RICHMOND, Va. (AP) — A scheduled court hearing for a Virginia inmate's challenge of the drugs the state plans to use to put him to death was canceled Wednesday, and an order temporarily blocking Alfredo Prieto's execution remained in place.
U.S. District Court Judge Anthony Trenga had set a hearing in Alexandria for 2 p.m. Thursday after Prieto's attorneys asked the court to stay the 49-year-old's execution until officials disclose more information about the supply of pentobarbital that they obtained from Texas.
But the hearing was canceled late Wednesday after Trenga approved the state's request to transfer the case to Richmond. An order granted Wednesday that temporarily prevents the state from carrying out the execution remained in place.
The state had been planning to execute Prieto at 9 p.m. Thursday, but it was unclear whether that would happen. A spokesman for Attorney General Mark Herring said that the case has been assigned to Judge Henry Hudson but as of Wednesday evening no hearings had been scheduled. Hudson could rule on the matter without holding a hearing or throw out the case and lift the order.
Prieto's attorneys are seeking information about the supplier of the drugs, tests confirming its sterility and potency and documents showing that the drugs were properly handled.
The El Salvador native was on death row in California for raping and murdering a 15-year-old girl when DNA evidence linked him to the 1988 slaying of a young couple in Virginia. Authorities say he has been linked to several other murders in both states but he was never charged because he had already been sentenced to death.
Prieto's attorneys, Rob Lee and Elizabeth Peiffer, said the lack of information about the execution drugs puts the state at risk of carrying out a cruel and painful execution. Texas allows prison officials to shield where they get execution drugs and Prieto's attorneys say Virginia officials have not provided that information.
The Associated Press filed a public records request for the names of the manufacturers and the suppliers of the drugs, but the documents show only that the drugs were provided by the Texas Department of Criminal Justice.
Texas prisons spokesman Jason Clark told AP last week that the three vials of pentobarbital given to Virginia were legally purchased from a compounding pharmacy, which he declined to name. Virginia will substitute the pentobarbital for midazolam that it intended to use because its supply of that sedative expires Wednesday.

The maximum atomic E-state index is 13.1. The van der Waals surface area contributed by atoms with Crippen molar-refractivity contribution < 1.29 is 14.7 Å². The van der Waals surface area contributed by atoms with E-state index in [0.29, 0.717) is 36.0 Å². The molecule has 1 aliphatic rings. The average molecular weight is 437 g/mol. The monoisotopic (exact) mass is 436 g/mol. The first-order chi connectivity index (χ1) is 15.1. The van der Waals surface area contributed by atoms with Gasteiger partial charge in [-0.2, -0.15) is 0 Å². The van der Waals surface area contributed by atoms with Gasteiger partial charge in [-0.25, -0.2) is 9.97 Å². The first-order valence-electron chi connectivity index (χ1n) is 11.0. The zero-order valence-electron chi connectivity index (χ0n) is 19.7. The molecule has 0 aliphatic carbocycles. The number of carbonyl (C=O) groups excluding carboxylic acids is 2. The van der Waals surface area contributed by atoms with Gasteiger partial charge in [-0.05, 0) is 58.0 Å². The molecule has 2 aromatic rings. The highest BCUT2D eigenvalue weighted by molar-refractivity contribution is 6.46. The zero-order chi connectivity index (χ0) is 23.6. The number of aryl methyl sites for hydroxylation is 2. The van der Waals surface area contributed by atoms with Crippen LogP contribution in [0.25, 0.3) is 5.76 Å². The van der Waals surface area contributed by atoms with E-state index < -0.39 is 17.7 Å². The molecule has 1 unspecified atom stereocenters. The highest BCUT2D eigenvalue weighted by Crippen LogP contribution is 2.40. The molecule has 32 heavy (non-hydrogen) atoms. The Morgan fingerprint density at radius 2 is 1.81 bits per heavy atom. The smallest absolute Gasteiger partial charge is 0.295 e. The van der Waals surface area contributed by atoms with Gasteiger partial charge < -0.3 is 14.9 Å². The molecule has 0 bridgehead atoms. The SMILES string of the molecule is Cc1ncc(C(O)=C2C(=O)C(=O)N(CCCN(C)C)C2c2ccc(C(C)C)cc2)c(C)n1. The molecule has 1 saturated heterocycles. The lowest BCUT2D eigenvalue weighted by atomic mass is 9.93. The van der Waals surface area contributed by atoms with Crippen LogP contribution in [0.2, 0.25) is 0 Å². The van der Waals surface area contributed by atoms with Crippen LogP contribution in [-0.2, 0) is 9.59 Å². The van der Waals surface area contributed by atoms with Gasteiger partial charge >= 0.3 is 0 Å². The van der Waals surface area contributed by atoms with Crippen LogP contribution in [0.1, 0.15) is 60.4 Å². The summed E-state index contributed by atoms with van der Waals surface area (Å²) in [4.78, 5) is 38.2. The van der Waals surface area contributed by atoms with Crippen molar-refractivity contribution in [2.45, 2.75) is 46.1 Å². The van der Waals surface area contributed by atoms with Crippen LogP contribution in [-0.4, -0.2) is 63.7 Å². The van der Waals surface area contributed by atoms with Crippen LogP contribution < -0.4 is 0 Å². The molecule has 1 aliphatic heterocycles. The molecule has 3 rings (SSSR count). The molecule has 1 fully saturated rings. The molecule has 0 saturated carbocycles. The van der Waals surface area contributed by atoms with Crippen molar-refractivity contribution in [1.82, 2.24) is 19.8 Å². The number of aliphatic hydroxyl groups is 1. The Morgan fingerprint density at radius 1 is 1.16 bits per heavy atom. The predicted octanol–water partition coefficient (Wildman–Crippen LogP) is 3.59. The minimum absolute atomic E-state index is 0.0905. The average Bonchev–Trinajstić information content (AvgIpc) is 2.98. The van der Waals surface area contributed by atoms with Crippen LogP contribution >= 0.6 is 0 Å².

A spokeswoman for the Virginia Department of Corrections didn't immediately respond to a request for comment.
Senior Assistant Attorney General Richard Vorhis said in a letter to Peiffer on Tuesday that the drugs were legally acquired, tested and transported in an appropriate manner. He noted that Texas has successfully used the same compound in 24 executions over the past two years with no problems.
Pentobarbital is the first of three drugs that the state intends to use.
Mylan, the manufacturer of the rocuronium bromide — another drug that will be used — said the company sent several letters to Virginia officials when it learned about the drug's possible use and then demanded that the state return the product when it received no response.
Spokeswoman Nina Devlin said in a statement that the company is contractually restricting its distributors from distributing Mylan products, including rocuronium bromide, for use in lethal injection or for any other use outside of the approved labeling or applicable standards of care.
Pharmaceutical companies, under pressure from death penalty opponents, have stopped selling U.S. prisons drugs for lethal injections. So Texas and other states have turned to less regulated compounding pharmacies for made-to-order drugs, and like in this case, have sometimes turned to other states to acquire the necessary drugs.
Prieto's attorneys in Virginia and California have also both asked the U.S. Supreme Court to stay his execution so that they can prove that he's intellectually disabled and therefore ineligible for the death penalty. A federal appeals court said in June he failed to prove that no reasonable juror would find him eligible for execution and that "absent some new 'smoking gun,'" evidence of his ability to handle everyday tasks was "at best inconclusive."
This story has been corrected to show that the Mylan spokeswoman's name is Nina Devlin, not Mila.
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